Sodapoppin explains how being a “boomer” made him quit WoW Classic

Isaac McIntyre
Blizzard / Twitch: Sodapoppin

Twitch star Chance ‘Sodapoppin’ Morris has revealed why he hasn’t returned to World of Warcraft since December, despite being such a big fan of the MMORPG’s Classic release that he took two months off streaming to grind it non-stop.

Before Blizzard dropped the long-awaited WoW Classic release, Sodapoppin was dubious that it would be a hit, but once the nostalgic title launched on August 26, the Twitch star became enamored with the MMORPG.

His love of the game even led to him taking a two-month hiatus from streaming to grind for the hallowed WoW Rank 14. When he returned to full-time broadcasting, however, he never again set foot in Blizzard’s huge fantasy world.

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According to the variety streamer, his grind for Rank 14—the highest rank you can achieve in WoW, managed only by months of daily playing—made him realize he “wasn’t cut out” for the MMORPG’s competitive life.

It wasn’t that he didn’t like Blizzard’s immersive world, and the possibilities that lie within. In fact, he enjoyed the hundreds of hours he sunk into WoW Classic since launch. It was more just down to the fact he “couldn’t keep up.”

Blizzard Entertainment
Sodapoppin made a bid for WoW’s illustrious Rank 14, but came to a personal realization about his place in the game instead.

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After one of his viewers asked him “What happened to Classic WoW?” during his February 18 broadcast, Sodapoppin knew it was time to explain why his fans hadn’t seen him loading back into Azeroth since his return.

“I was a [weapon] at that game, I took two months off of streaming to play it off-stream,” he replied. “Honestly, man, here’s what happened though. I played Classic World of Warcraft, and I realized I wasn’t very good at the game.”

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That realization, the Twitch star admitted, slammed the breaks on any personal hype he had for the title, as well as his Rank 14 grind, and after taking some time to think about whether he really wanted to play, he shelved WoW for good.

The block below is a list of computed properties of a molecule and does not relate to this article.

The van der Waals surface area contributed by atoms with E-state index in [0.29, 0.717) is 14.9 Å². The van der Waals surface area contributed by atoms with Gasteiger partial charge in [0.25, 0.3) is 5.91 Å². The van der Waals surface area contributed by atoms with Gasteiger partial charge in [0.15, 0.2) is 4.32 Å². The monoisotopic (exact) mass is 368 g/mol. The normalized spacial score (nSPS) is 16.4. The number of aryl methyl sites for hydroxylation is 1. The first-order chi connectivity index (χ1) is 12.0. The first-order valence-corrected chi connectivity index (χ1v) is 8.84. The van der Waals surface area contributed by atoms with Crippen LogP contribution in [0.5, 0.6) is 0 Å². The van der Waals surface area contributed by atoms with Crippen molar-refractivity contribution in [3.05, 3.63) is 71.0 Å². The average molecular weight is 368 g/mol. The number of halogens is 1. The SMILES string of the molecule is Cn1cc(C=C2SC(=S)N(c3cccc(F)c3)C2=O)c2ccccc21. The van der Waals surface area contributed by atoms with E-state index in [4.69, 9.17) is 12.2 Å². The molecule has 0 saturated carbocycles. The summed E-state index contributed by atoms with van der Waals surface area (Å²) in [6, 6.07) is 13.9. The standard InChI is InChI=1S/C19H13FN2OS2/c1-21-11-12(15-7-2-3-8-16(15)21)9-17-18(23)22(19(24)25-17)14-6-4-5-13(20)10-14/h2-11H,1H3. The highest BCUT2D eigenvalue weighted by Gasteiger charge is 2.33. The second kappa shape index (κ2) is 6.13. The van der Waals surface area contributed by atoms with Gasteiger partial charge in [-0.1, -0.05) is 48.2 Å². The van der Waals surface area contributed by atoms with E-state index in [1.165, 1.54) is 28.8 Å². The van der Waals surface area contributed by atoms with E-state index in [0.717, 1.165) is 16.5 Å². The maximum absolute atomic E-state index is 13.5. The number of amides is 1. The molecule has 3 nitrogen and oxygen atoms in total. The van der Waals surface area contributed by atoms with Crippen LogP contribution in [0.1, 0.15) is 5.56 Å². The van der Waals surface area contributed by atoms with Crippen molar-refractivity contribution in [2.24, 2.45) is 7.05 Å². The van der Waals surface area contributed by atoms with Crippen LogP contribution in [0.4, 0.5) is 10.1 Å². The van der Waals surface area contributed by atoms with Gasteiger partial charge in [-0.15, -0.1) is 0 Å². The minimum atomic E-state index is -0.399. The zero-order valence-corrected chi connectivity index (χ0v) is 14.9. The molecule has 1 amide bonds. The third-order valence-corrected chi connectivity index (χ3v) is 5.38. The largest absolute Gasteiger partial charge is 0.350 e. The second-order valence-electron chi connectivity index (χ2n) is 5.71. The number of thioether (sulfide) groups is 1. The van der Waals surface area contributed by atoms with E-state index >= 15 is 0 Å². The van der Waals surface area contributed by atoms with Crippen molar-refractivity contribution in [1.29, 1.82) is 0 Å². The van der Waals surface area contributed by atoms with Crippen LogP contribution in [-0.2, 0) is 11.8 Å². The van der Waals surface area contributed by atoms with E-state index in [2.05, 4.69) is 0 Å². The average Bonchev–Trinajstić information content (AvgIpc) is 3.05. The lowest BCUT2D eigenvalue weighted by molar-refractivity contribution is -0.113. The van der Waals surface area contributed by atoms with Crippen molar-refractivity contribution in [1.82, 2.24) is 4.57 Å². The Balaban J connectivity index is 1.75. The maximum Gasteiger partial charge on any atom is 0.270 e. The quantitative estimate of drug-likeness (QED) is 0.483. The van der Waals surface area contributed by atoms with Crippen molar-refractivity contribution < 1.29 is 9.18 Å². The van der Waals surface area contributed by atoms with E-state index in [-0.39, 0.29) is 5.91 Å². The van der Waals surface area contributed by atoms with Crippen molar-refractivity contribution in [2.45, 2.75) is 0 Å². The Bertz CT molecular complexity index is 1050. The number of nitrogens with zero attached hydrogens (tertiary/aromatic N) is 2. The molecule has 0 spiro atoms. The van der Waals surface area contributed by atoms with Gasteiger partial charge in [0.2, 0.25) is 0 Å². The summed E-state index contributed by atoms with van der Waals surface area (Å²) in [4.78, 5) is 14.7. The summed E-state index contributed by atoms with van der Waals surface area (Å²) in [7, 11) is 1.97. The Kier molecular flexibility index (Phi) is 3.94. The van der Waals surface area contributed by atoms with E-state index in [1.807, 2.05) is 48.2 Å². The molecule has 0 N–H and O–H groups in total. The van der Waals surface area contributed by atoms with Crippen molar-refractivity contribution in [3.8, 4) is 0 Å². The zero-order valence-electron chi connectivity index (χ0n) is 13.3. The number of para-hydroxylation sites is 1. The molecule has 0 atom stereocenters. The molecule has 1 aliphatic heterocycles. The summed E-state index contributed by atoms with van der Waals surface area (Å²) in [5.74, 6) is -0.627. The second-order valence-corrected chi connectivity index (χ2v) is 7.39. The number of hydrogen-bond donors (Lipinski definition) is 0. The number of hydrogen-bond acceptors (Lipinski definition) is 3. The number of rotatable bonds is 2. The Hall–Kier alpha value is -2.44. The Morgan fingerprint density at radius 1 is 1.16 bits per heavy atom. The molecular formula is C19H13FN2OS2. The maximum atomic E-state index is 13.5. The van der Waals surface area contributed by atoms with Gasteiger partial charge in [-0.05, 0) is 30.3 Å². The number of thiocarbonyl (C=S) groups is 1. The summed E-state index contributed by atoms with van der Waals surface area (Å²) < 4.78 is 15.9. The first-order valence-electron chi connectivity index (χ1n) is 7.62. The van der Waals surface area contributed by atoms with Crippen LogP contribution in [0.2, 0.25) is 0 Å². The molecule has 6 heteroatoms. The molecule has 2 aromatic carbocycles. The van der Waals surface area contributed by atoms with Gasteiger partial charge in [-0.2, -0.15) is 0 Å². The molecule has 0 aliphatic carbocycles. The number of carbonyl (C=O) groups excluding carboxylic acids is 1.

“I’m 32 years old, I’m a boomer in a zoomer world, and I just can’t keep up with these kids. Their reaction time is outrageous. I learned my place very quickly, that I cannot function in the competitive gaming industry,” he continued.

Ever the dry-witted critic, Soda also made sure to salt a little bit of humor into his World of Warcraft revelation. He’s been playing plenty of The Isle, a dinosaur game where you enter the world of prehistoric beasts, and he felt that reflected his new path well.

“So here I am, back on the stream, ready to play as a dinosaur, old and extinct like me soon, just trying to fit in with my people. That’s what happened to Classic WoW,” he explained in a deadpan voice, before breaking into a smile.

Afterthought LLC
Sodapoppin compared himself to the dinosaurs of The Isle when it came to WoW: “old and extinct.”

Considering Soda had invested more than 1,400 hours into the MMORPG—basically 25% of his stream’s overall content according to TwitchTracker—it must have been a major decision for him to call time on his Azeroth career.

It seems to have been the right choice for him, however, as he made his triumphant return to the world of live gaming in January without a major dip in viewers.

Just because Soda has handed in the keys to the WoW kingdom too doesn’t mean other players haven’t been more immersed than ever, especially after Blizzard unlocked the next major Battle for Azeroth raid: Ny’alotha.

After a series of dev-caused restarts, and some mishaps with the final boss that caused raid guild Complexity to slam Blizzard for “meddling” in the challenge, the North American team finally lifted the World First title on February 6.